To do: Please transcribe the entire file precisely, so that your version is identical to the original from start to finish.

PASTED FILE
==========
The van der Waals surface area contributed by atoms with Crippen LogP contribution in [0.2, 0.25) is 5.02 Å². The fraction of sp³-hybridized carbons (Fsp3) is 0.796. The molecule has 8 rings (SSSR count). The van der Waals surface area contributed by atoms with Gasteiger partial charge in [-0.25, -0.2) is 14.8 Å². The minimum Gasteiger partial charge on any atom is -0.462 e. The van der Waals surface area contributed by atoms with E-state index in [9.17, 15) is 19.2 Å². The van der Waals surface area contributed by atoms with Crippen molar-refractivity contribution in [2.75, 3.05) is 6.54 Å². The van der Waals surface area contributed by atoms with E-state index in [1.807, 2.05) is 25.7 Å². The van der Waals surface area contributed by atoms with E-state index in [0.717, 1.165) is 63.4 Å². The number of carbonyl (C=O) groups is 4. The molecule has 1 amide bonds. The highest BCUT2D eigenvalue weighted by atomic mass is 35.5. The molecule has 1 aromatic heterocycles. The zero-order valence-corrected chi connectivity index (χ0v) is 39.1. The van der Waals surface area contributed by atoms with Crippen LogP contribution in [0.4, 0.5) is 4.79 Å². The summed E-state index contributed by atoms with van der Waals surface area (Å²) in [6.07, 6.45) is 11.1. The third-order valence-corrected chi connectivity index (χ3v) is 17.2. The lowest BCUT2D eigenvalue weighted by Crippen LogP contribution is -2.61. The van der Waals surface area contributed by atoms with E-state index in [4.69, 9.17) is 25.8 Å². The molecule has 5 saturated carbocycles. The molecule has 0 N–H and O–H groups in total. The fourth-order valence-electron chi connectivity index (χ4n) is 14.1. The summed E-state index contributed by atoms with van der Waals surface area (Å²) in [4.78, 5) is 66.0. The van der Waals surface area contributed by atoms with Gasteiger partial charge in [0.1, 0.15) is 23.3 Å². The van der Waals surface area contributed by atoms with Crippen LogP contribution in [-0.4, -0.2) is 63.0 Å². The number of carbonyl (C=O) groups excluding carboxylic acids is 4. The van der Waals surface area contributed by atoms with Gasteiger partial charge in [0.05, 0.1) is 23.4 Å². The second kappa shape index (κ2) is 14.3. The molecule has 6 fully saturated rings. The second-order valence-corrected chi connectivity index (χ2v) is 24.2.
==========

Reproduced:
The van der Waals surface area contributed by atoms with Crippen LogP contribution in [0.2, 0.25) is 5.02 Å². The fraction of sp³-hybridized carbons (Fsp3) is 0.796. The molecule has 8 rings (SSSR count). The van der Waals surface area contributed by atoms with Gasteiger partial charge in [-0.25, -0.2) is 14.8 Å². The minimum Gasteiger partial charge on any atom is -0.462 e. The van der Waals surface area contributed by atoms with E-state index in [9.17, 15) is 19.2 Å². The van der Waals surface area contributed by atoms with Crippen molar-refractivity contribution in [2.75, 3.05) is 6.54 Å². The van der Waals surface area contributed by atoms with E-state index in [1.807, 2.05) is 25.7 Å². The van der Waals surface area contributed by atoms with E-state index in [0.717, 1.165) is 63.4 Å². The number of carbonyl (C=O) groups is 4. The molecule has 1 amide bonds. The highest BCUT2D eigenvalue weighted by atomic mass is 35.5. The molecule has 1 aromatic heterocycles. The zero-order valence-corrected chi connectivity index (χ0v) is 39.1. The van der Waals surface area contributed by atoms with Crippen LogP contribution in [0.4, 0.5) is 4.79 Å². The summed E-state index contributed by atoms with van der Waals surface area (Å²) in [6.07, 6.45) is 11.1. The third-order valence-corrected chi connectivity index (χ3v) is 17.2. The lowest BCUT2D eigenvalue weighted by Crippen LogP contribution is -2.61. The van der Waals surface area contributed by atoms with E-state index in [4.69, 9.17) is 25.8 Å². The molecule has 5 saturated carbocycles. The molecule has 0 N–H and O–H groups in total. The fourth-order valence-electron chi connectivity index (χ4n) is 14.1. The summed E-state index contributed by atoms with van der Waals surface area (Å²) in [4.78, 5) is 66.0. The van der Waals surface area contributed by atoms with Gasteiger partial charge in [0.1, 0.15) is 23.3 Å². The van der Waals surface area contributed by atoms with Crippen LogP contribution in [-0.4, -0.2) is 63.0 Å². The number of carbonyl (C=O) groups excluding carboxylic acids is 4. The van der Waals surface area contributed by atoms with Gasteiger partial charge in [0.05, 0.1) is 23.4 Å². The second kappa shape index (κ2) is 14.3. The molecule has 6 fully saturated rings. The second-order valence-corrected chi connectivity index (χ2v) is 24.2.